i have just put a KCAG into my set up and straight from the box it might be described as bright but not as bright as Red Dawn. it is unfair to judge it before burn in which will be at least 100 hours before I pronounce again.
It's really funny to see all the discussions on how cables sound. There is no such thing as cable XYZ "sounds this or that". It depends on your system. 20 years of cable auditions also tell me that the most expensive cable is hardly the perfect choice. So try and find out and by all means don't buy cables based on rave reviews! And yes, burn in is necessary in any case. Kimber says that typically 200 hours in the system should bring you to 95%+ performance.
KCAG is bright to my ears.
With that combo of amp/pre almost anything coming out of it will sound bright. You need a warm cable not a silver cable like the KCAG. I'm sorry but I don't have any suggestions on warm cables.
I am running pretty high end stuff and I have a mix of copper and kcag. I use kcag off my carry 303/300 cd because it is a bit brigher but also use hero and copper else where to for other componment that are brigher to tone them down. Just depends wht you like. I would say they are a very trasparent cable and more comes through which makes them sound bright. So yes they can be considered brigher than copper. Given your system I would stay with copper just because it is silver doesn't necesserly make it better for your system.
In a word...yes Kimber silver does sound brighter than it should. I didn't like it in my system. Cables should add as little as possible and should not be used as tone controls.
Update I went with all silver select in my system sounds good but not great. However I would avoid kimber these days, my new selects came in totally beat up looked like a used cable. Went back to kimber 3 times and they did not to this day fix them right, I gave up and got tired paying for shipping. There are other better cables for the price out there. Kimber has gotten to full of them selves these days and has not improved the product in years.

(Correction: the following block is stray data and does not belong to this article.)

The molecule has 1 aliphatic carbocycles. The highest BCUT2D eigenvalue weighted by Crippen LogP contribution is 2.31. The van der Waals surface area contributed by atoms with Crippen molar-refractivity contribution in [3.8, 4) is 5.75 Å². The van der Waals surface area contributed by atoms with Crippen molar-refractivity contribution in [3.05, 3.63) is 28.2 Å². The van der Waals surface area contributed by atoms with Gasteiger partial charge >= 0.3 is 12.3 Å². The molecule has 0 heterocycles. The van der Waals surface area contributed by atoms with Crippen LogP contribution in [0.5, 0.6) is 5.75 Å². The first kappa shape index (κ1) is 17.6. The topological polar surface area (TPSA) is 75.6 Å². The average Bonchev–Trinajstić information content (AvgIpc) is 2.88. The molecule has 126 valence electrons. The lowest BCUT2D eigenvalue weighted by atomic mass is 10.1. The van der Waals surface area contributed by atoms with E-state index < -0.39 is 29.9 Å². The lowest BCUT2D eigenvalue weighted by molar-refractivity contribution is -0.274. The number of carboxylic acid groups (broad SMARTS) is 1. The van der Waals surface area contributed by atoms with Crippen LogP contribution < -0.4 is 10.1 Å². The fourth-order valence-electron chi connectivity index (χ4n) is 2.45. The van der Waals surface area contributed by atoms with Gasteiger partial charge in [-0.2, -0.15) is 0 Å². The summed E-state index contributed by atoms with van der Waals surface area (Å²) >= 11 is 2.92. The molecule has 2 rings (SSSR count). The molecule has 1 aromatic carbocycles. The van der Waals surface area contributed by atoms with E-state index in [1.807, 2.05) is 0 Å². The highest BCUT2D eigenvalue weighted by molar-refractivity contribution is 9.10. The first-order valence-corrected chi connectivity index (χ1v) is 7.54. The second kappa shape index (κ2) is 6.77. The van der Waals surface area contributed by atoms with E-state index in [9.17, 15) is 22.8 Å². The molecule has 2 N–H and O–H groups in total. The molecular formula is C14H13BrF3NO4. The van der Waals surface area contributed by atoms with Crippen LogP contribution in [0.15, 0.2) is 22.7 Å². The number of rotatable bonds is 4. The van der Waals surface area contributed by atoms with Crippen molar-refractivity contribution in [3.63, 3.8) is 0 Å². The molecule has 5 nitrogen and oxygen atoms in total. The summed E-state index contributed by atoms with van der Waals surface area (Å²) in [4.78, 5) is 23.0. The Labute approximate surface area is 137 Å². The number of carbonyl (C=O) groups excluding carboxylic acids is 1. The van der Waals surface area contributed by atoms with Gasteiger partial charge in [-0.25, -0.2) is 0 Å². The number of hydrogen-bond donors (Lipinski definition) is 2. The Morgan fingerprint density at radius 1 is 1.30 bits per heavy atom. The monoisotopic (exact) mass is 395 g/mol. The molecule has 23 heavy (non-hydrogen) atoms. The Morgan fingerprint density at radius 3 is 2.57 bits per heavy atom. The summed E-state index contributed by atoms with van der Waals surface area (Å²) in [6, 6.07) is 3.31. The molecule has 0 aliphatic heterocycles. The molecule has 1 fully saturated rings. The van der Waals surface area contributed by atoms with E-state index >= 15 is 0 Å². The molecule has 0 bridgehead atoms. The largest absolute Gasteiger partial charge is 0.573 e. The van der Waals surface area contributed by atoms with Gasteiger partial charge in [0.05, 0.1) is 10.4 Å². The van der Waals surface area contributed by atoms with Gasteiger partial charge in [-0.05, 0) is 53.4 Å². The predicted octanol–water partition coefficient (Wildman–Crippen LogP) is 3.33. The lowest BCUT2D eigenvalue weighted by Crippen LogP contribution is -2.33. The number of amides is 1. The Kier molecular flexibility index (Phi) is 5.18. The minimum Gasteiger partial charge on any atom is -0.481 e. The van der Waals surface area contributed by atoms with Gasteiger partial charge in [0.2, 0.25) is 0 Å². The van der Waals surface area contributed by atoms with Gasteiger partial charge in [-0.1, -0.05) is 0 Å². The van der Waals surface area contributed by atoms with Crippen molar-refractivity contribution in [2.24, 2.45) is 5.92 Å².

It's a complete misnomer that pure silver wire is bright. I run Kimber KCAG from my phono pre to main pre. I also run Siltec MC4-80 (pure Silver) to my power amps. They are neutral and very revealing...not bright. If they were, I'm sure my Wilson Watt/Puppies would tell me so. YMMV
Further I would add that I also use pure silver speaker cables (Siltech LS-180). I feel that those who experience the tonal balance turning bright when using silver cables in their system are experiencing impedance resistence issues related to differing cables and or components.
As a cable manufacturer, My experience tells me that cable geometry is a bigger determinant of perceived brightness, which is a way of agreeing with you Rockitman, but with different words.
However, copper and silver have different characteristic sounds with copper adding a thickness to the upper bass and lower mids, which tends to make the sound warmer but muddier than silver. If you design a cable that sounds balanced with copper, and substitute silver, the muddy accentuation of mid-low frequencies goes away and the silver introduces it own resonant problems in the lower treble. The resulting cable may sound too lean and bright.
The challenges for a cable designer are therefore quite different when using copper than when using silver, and a reasonably balanced result is possible with both of them.
My company never uses copper as copper cannot achieve as low a noise floor as silver or gold. What we do find is that there are several ways of combining different metals (in our case silver, gold and platinum) that can significantly diminish the characteristic sounds of the individual metals. Many others still get excellent results by just using geometry to balance out the characteristic sound of the metals. It is all in the implementation, and judging cables by the metal used is mostly meaningless.